The experience which stands out in my mind when I think of civility occurred many years ago in a case for guardianship of a minor. This was a case in which I believed that opposing counsel failed to act civilly or professionally, resulting in great detriment to all of our clients. In retrospect, however, I see that I may also have become so entangled in the battle that I failed to see the forest for the trees in the case. Thus, the case has become for me a lesson in helping clients see the difference between becoming locked into a position and identifying what is in their own best interests and working towards that end. I represented a single working mother in a guardianship case brought by her teenager’s paternal aunt who wanted the girl to stay with her at the end of a summer visit. The girl apparently also wanted to live with her aunt. The litigation stretched on for several years, during which the girl remained with the aunt pursuant to a temporary agreed order entered before I had contact with the client. That order included no provision for visitation by my client. All three parties involved – mother, aunt and child – became entrenched in their positions, with the aunt and child demonizing my client, and my client furious with her former sister-in-law, and both hurt by and angry with her daughter as well.
The aunt was represented by a local attorney, and the court appointed an attorney for the child. Both of these attorneys became committed to the idea that the girl should have no contact with her mother, despite the fact that there was no evidence that the mother was abusive. At the same time, my client became committed to the position that the only resolution was for the child to return home. My client was in poor health and, in the end, died without any reconciliation with her daughter.
I vividly recall that after my client’s death, one of the other attorneys said to me, with apparent approval, that the child had never seen her mother again – other than in court – after that initial summer visit with the aunt. It struck me that this attorney was so entrenched in the battle that he failed to appreciate that the girl was likely to suffer a lifetime of pain from the knowledge that she had never reconciled with her mother. This experience taught me that litigation often is not the best way to solve a dispute, particularly in a family situation. It also has taught me that to support a client in staking out a position, without talking to the client about his or her ultimate needs and interests, is poor lawyering. Although my colleague at Prairie State and I had tried to convince our client to reach out to her daughter and possibly negotiate a temporary visitation arrangement, time has given me perspective, and I often have wondered whether we tried hard enough to help our client consider the best course. If I had it to do over again, I hope that I would have been more effective in helping my client reach some kind of reconciliation with her child while she had the chance.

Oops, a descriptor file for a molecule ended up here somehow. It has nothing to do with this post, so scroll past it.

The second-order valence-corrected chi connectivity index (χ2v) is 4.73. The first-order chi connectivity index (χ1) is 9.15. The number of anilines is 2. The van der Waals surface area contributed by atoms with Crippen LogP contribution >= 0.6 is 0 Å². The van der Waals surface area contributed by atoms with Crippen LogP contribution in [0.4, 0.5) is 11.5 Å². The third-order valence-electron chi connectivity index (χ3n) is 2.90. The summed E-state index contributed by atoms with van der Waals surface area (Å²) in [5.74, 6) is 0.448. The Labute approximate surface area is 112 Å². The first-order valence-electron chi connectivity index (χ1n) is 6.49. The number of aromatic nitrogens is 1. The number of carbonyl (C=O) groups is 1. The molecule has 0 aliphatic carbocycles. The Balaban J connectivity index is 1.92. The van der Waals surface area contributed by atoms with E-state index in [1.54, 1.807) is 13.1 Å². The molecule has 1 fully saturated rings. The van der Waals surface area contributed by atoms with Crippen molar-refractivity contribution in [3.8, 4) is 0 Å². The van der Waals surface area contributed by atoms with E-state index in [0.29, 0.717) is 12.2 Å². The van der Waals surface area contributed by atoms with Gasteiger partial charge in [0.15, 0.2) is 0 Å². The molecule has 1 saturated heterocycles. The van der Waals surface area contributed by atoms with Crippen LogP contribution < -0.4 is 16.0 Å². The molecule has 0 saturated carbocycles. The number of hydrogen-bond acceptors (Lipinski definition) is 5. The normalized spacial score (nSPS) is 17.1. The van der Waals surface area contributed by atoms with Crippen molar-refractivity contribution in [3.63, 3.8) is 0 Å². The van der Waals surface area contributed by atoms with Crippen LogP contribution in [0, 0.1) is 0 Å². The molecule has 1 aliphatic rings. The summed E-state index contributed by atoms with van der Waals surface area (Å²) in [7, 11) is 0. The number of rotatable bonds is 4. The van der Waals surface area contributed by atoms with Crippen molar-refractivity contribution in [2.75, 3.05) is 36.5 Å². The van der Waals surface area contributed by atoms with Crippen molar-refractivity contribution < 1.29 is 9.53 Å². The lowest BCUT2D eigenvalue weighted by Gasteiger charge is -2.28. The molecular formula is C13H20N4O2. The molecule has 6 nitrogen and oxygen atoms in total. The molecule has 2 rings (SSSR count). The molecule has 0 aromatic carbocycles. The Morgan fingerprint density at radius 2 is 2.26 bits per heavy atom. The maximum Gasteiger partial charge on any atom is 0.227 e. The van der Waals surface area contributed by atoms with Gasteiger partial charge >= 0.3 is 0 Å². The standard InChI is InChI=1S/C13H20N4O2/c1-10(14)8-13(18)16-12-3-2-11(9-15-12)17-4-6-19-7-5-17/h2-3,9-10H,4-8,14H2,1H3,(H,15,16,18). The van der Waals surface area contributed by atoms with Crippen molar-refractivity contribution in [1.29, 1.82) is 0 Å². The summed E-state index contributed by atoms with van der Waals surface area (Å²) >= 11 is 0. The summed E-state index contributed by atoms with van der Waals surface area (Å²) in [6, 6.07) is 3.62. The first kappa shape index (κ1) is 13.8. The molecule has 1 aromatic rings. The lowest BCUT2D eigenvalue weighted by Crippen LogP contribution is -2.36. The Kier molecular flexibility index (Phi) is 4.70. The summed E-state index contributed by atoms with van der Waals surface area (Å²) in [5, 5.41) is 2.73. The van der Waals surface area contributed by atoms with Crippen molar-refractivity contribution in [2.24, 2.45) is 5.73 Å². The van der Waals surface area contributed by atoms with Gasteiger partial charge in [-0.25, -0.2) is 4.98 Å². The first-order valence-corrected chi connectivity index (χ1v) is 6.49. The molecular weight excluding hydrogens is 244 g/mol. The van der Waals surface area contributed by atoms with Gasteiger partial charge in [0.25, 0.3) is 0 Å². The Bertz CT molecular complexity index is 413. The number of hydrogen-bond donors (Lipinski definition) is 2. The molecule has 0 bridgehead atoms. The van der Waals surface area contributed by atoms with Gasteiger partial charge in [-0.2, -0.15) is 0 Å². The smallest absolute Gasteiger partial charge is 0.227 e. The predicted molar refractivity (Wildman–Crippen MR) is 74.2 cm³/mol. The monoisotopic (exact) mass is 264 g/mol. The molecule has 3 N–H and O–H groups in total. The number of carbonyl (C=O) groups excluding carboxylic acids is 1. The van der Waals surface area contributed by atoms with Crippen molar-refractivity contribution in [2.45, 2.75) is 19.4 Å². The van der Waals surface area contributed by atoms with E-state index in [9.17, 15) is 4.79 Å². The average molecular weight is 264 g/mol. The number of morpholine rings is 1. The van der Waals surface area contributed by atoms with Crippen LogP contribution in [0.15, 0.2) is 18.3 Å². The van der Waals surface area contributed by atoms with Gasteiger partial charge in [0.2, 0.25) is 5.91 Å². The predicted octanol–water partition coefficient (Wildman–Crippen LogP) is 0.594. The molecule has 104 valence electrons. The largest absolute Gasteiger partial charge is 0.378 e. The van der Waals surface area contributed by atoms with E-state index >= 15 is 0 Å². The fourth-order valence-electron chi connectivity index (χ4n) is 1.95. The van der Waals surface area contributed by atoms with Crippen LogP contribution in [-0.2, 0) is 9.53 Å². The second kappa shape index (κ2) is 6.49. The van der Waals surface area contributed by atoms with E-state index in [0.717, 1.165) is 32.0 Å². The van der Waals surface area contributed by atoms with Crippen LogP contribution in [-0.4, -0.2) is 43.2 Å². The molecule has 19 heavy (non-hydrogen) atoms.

What do you do for fun?
Hiking, biking, canoeing and cross-country skiing are my favorite activities. I have backpacked to the bottom of the Grand Canyon twice, and more importantly have hiked back out; I am planning a third trip in 2014. The Boundary Waters Canoe Area Wilderness in summer and the Sylvania Wilderness in the Upper Peninsula of Michigan in winter are two of my favorite spots.
Linda Rothnagel is the Director of Advocacy Training for Prairie State Legal Services. She has served in that role since January 2008. Prior to assuming her current position, Ms. Rothnagel supervised the Waukegan branch office of Prairie State for 22 years and the Ottawa office for 2 years. Ms. Rothnagel is a graduate of Middlebury College (summa cum laude) and the University of Michigan Law School (cum laude).